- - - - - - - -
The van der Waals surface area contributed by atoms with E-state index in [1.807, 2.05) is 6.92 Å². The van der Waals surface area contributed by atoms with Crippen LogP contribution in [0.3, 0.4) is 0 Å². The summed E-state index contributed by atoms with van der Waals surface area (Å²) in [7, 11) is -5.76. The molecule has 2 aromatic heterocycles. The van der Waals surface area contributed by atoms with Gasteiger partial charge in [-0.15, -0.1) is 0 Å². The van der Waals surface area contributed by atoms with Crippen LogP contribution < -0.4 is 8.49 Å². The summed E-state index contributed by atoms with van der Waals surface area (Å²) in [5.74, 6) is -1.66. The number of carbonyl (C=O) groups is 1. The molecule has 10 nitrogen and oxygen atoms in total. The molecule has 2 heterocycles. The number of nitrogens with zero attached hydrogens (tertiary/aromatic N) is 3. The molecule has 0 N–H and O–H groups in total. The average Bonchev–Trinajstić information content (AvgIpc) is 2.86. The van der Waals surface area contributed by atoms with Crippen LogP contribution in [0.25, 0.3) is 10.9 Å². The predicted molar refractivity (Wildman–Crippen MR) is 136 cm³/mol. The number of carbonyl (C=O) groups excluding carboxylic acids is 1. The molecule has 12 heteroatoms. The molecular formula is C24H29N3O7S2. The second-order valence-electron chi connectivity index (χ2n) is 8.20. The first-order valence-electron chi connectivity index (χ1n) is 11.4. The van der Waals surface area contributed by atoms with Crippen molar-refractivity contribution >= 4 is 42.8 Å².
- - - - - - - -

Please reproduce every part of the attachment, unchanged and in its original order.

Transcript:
The van der Waals surface area contributed by atoms with E-state index in [1.807, 2.05) is 6.92 Å². The van der Waals surface area contributed by atoms with Crippen LogP contribution in [0.3, 0.4) is 0 Å². The summed E-state index contributed by atoms with van der Waals surface area (Å²) in [7, 11) is -5.76. The molecule has 2 aromatic heterocycles. The van der Waals surface area contributed by atoms with Gasteiger partial charge in [-0.15, -0.1) is 0 Å². The van der Waals surface area contributed by atoms with Crippen LogP contribution < -0.4 is 8.49 Å². The summed E-state index contributed by atoms with van der Waals surface area (Å²) in [5.74, 6) is -1.66. The number of carbonyl (C=O) groups is 1. The molecule has 10 nitrogen and oxygen atoms in total. The molecule has 2 heterocycles. The number of nitrogens with zero attached hydrogens (tertiary/aromatic N) is 3. The molecule has 0 N–H and O–H groups in total. The average Bonchev–Trinajstić information content (AvgIpc) is 2.86. The van der Waals surface area contributed by atoms with Crippen LogP contribution in [0.25, 0.3) is 10.9 Å². The predicted molar refractivity (Wildman–Crippen MR) is 136 cm³/mol. The number of carbonyl (C=O) groups excluding carboxylic acids is 1. The molecule has 12 heteroatoms. The molecular formula is C24H29N3O7S2. The second-order valence-electron chi connectivity index (χ2n) is 8.20. The first-order valence-electron chi connectivity index (χ1n) is 11.4. The van der Waals surface area contributed by atoms with Crippen molar-refractivity contribution >= 4 is 42.8 Å².